Once upon a time, there was a period in our lives when the release of a brand spankin’ new music video (in TRL terms) from one of our favorite artists was a legitimate event, one that would often lead to iconic moments that were thus ingrained in our brain forever. The music video was the medium where artists and their chosen collaborators could give visual life to the song, focusing on its meaning or creative inspirations, while simultaneously vying for the success of the single.

Nowadays, though, you’ll be hard-pressed to find a music video that prioritizes artistic aspirations over commercial performance. More and more videos have flat concepts that are just aesthetically appealing enough for the average person to stream it once and get the song lodged in their heads. Artistic vision and innovativeness are just not essential anymore. But not all artists are falling for this trap, instead focusing on a new medium to execute their creative vision.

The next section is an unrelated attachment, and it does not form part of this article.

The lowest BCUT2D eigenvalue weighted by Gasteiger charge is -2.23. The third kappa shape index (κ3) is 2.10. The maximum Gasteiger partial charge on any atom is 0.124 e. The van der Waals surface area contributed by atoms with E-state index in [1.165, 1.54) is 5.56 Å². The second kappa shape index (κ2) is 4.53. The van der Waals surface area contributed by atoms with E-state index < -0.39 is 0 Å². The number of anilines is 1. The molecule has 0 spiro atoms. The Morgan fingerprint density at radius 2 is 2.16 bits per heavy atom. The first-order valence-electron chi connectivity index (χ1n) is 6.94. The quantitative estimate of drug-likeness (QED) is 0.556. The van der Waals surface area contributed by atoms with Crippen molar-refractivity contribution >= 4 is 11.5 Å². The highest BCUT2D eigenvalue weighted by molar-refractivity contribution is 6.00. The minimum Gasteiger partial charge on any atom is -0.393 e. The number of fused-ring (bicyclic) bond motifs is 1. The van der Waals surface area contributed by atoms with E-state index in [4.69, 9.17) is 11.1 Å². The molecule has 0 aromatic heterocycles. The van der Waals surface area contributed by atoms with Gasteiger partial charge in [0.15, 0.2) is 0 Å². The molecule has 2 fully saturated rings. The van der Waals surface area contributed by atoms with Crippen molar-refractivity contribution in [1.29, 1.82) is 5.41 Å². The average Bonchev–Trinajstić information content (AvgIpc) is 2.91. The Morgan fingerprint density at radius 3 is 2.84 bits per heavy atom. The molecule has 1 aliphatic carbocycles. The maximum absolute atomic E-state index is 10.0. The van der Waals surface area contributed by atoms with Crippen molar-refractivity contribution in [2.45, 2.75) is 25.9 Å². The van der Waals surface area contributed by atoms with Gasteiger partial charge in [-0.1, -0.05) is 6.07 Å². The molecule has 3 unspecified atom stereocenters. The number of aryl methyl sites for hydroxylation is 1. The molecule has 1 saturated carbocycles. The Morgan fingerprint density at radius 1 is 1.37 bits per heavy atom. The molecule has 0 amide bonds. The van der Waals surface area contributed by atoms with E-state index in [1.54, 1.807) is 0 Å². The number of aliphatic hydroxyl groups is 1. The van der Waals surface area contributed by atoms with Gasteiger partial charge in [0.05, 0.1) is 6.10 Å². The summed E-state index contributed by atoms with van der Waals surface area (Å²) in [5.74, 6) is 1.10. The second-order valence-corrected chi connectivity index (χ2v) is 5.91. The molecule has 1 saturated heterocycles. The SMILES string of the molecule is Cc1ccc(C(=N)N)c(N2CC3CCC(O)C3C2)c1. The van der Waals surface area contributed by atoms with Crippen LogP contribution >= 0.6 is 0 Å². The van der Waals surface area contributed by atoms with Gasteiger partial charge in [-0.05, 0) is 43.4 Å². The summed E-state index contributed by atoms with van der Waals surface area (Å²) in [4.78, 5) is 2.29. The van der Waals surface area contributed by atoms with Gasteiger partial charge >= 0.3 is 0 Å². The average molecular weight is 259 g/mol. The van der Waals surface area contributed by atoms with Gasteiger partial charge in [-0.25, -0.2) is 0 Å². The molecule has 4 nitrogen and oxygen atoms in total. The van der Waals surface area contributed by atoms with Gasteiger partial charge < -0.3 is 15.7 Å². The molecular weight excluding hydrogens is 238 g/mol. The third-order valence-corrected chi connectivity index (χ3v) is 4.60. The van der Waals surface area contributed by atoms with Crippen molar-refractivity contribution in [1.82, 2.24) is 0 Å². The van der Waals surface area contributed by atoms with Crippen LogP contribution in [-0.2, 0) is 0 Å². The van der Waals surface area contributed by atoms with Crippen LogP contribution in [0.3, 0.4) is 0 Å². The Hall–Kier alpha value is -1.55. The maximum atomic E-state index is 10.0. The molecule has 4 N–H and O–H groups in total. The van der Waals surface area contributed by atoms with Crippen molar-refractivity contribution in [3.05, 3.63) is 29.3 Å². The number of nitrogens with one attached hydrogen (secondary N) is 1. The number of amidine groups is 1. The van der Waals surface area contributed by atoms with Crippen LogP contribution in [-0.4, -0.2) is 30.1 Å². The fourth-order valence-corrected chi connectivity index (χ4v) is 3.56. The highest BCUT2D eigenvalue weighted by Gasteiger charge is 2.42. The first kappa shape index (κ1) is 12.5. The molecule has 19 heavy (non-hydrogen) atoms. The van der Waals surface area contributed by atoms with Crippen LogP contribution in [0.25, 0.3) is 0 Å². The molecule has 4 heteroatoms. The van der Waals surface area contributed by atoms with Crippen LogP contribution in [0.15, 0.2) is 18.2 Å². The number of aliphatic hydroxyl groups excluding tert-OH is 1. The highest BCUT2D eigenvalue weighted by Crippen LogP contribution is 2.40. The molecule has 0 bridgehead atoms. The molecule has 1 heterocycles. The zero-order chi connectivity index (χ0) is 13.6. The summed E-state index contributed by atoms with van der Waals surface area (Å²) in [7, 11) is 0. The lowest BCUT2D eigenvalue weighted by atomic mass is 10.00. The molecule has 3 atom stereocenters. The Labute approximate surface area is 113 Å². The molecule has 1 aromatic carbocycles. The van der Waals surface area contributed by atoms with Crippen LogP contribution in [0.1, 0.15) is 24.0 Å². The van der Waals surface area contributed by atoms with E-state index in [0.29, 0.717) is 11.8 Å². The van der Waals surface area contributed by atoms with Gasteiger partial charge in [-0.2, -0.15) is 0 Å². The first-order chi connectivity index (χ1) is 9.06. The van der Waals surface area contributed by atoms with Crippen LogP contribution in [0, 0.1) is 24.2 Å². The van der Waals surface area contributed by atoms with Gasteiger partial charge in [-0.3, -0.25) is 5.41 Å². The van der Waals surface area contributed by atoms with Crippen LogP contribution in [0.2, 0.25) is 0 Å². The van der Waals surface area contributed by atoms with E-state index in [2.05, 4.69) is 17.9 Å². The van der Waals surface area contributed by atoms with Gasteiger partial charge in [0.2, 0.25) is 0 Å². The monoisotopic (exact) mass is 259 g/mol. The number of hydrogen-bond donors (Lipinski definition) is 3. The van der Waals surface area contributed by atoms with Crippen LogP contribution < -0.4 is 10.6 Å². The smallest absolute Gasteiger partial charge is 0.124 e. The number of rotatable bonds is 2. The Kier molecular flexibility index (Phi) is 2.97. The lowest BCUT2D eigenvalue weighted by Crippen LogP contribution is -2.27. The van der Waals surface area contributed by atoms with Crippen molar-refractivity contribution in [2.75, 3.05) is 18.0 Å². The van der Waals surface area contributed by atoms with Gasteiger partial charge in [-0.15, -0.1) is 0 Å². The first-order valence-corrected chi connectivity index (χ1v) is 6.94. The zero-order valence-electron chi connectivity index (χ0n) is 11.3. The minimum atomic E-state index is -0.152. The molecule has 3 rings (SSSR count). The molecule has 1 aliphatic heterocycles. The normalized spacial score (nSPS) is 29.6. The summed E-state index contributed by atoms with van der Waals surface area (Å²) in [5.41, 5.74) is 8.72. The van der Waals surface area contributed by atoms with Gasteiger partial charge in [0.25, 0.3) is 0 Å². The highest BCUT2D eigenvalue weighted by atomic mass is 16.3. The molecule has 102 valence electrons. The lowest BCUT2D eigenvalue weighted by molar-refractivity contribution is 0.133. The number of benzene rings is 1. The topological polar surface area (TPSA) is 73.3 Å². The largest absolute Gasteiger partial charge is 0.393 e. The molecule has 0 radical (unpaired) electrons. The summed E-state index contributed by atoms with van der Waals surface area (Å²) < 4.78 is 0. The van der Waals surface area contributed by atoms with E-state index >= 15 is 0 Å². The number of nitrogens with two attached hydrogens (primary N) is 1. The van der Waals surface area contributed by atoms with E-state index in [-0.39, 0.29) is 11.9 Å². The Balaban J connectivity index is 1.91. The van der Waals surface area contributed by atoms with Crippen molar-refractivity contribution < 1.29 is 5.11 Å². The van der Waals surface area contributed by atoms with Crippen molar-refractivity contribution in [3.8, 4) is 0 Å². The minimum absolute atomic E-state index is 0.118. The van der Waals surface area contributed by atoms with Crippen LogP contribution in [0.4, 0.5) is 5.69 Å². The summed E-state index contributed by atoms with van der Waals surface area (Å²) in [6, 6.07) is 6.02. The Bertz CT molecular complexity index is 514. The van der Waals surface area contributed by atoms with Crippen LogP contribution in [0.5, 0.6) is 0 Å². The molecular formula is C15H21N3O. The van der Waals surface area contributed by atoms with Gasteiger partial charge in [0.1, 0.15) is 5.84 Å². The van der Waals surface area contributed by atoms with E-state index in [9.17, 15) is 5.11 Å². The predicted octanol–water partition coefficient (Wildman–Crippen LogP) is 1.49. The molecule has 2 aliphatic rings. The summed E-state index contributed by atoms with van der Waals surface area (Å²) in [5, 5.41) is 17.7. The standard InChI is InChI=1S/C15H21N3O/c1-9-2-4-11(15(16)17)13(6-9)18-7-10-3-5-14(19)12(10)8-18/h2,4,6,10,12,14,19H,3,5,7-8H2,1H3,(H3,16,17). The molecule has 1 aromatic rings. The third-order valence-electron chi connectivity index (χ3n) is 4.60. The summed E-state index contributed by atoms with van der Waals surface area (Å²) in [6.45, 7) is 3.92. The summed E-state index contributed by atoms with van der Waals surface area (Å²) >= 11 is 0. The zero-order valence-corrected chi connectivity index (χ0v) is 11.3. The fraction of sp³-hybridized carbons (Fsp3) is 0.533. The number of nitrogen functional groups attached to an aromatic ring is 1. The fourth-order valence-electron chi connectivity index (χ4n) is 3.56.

Now more than ever, musicians have been making short films in order to promote their projects. This format allows them to hone in on their artistic vision more than a normal music video is able to do, without having to worry quite as much about commercial appeal. Artists can come up with full-fledged plot lines, construct more elaborate settings, give breathtaking performances, and create groundbreaking visuals inspired by their song or album, with the longer length of a short film giving their vision true justice.

In 2016 alone, Beyoncé, Florence + the Machine, and most recently, Drake, have released short films for their latest albums which completely redefine the music video and the purpose they serve. While they are still inevitably used as a promotional tool for the music, their respective short films have allowed them more room to create striking visuals, establish emotional depth, and cause unprecedented cultural impact.Beyoncé’s Emmy-nominated Lemonade is the shining example of this trend, a suspenseful look at the destruction and reformation of a sacred marriage, and an eye-opening celebration of black women in society. The incredible visual settings and emotional resonance of these messages have caused the film to permeate our culture in the way of a significant music video, spawning its own memes and catchphrases while placing emphasis on the emotional effects of cheating. Lemonade shows a vulnerable, broken Beyoncé building back her confidence and security, exposing a rarely seen side of the legendary pop phenom, something which could not be justly shown in a music video.